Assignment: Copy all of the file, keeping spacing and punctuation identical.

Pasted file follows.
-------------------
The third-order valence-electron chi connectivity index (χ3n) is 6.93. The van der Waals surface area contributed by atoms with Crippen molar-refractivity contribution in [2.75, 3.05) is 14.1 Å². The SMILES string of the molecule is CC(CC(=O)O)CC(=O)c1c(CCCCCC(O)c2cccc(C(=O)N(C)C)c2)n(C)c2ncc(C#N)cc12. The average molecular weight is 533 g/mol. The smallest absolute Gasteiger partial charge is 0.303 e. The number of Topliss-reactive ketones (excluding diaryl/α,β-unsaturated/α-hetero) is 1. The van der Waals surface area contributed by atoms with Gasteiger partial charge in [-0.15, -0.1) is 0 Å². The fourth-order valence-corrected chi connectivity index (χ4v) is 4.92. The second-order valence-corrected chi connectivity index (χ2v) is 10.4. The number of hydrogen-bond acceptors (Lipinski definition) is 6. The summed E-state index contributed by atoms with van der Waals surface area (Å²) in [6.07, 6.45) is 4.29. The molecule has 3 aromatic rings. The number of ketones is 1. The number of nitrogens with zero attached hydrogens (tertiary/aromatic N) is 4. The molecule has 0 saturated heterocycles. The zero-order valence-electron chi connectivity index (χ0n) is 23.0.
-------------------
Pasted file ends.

The third-order valence-electron chi connectivity index (χ3n) is 6.93. The van der Waals surface area contributed by atoms with Crippen molar-refractivity contribution in [2.75, 3.05) is 14.1 Å². The SMILES string of the molecule is CC(CC(=O)O)CC(=O)c1c(CCCCCC(O)c2cccc(C(=O)N(C)C)c2)n(C)c2ncc(C#N)cc12. The average molecular weight is 533 g/mol. The smallest absolute Gasteiger partial charge is 0.303 e. The number of Topliss-reactive ketones (excluding diaryl/α,β-unsaturated/α-hetero) is 1. The van der Waals surface area contributed by atoms with Gasteiger partial charge in [-0.15, -0.1) is 0 Å². The fourth-order valence-corrected chi connectivity index (χ4v) is 4.92. The second-order valence-corrected chi connectivity index (χ2v) is 10.4. The number of hydrogen-bond acceptors (Lipinski definition) is 6. The summed E-state index contributed by atoms with van der Waals surface area (Å²) in [6.07, 6.45) is 4.29. The molecule has 3 aromatic rings. The number of ketones is 1. The number of nitrogens with zero attached hydrogens (tertiary/aromatic N) is 4. The molecule has 0 saturated heterocycles. The zero-order valence-electron chi connectivity index (χ0n) is 23.0.